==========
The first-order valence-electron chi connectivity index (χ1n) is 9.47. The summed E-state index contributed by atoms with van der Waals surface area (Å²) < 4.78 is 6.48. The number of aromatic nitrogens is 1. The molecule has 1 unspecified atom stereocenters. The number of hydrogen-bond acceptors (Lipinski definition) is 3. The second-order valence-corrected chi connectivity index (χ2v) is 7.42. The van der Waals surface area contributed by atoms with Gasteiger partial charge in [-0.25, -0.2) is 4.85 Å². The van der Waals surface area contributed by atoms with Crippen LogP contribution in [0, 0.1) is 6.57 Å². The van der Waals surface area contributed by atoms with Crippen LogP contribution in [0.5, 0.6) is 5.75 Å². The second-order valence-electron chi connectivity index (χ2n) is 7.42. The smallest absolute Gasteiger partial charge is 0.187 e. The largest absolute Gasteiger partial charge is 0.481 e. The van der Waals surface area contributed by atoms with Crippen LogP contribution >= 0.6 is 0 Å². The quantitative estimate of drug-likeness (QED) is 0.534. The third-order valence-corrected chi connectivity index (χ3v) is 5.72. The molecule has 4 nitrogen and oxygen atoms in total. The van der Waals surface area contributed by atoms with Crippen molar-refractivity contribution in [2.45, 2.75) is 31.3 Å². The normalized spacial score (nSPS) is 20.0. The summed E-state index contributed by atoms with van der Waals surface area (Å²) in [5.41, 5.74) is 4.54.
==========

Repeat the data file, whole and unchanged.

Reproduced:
The first-order valence-electron chi connectivity index (χ1n) is 9.47. The summed E-state index contributed by atoms with van der Waals surface area (Å²) < 4.78 is 6.48. The number of aromatic nitrogens is 1. The molecule has 1 unspecified atom stereocenters. The number of hydrogen-bond acceptors (Lipinski definition) is 3. The second-order valence-corrected chi connectivity index (χ2v) is 7.42. The van der Waals surface area contributed by atoms with Gasteiger partial charge in [-0.25, -0.2) is 4.85 Å². The van der Waals surface area contributed by atoms with Crippen LogP contribution in [0, 0.1) is 6.57 Å². The van der Waals surface area contributed by atoms with Crippen LogP contribution in [0.5, 0.6) is 5.75 Å². The second-order valence-electron chi connectivity index (χ2n) is 7.42. The smallest absolute Gasteiger partial charge is 0.187 e. The largest absolute Gasteiger partial charge is 0.481 e. The van der Waals surface area contributed by atoms with Crippen LogP contribution >= 0.6 is 0 Å². The quantitative estimate of drug-likeness (QED) is 0.534. The third-order valence-corrected chi connectivity index (χ3v) is 5.72. The molecule has 4 nitrogen and oxygen atoms in total. The van der Waals surface area contributed by atoms with Crippen molar-refractivity contribution in [2.45, 2.75) is 31.3 Å². The normalized spacial score (nSPS) is 20.0. The summed E-state index contributed by atoms with van der Waals surface area (Å²) in [5.41, 5.74) is 4.54.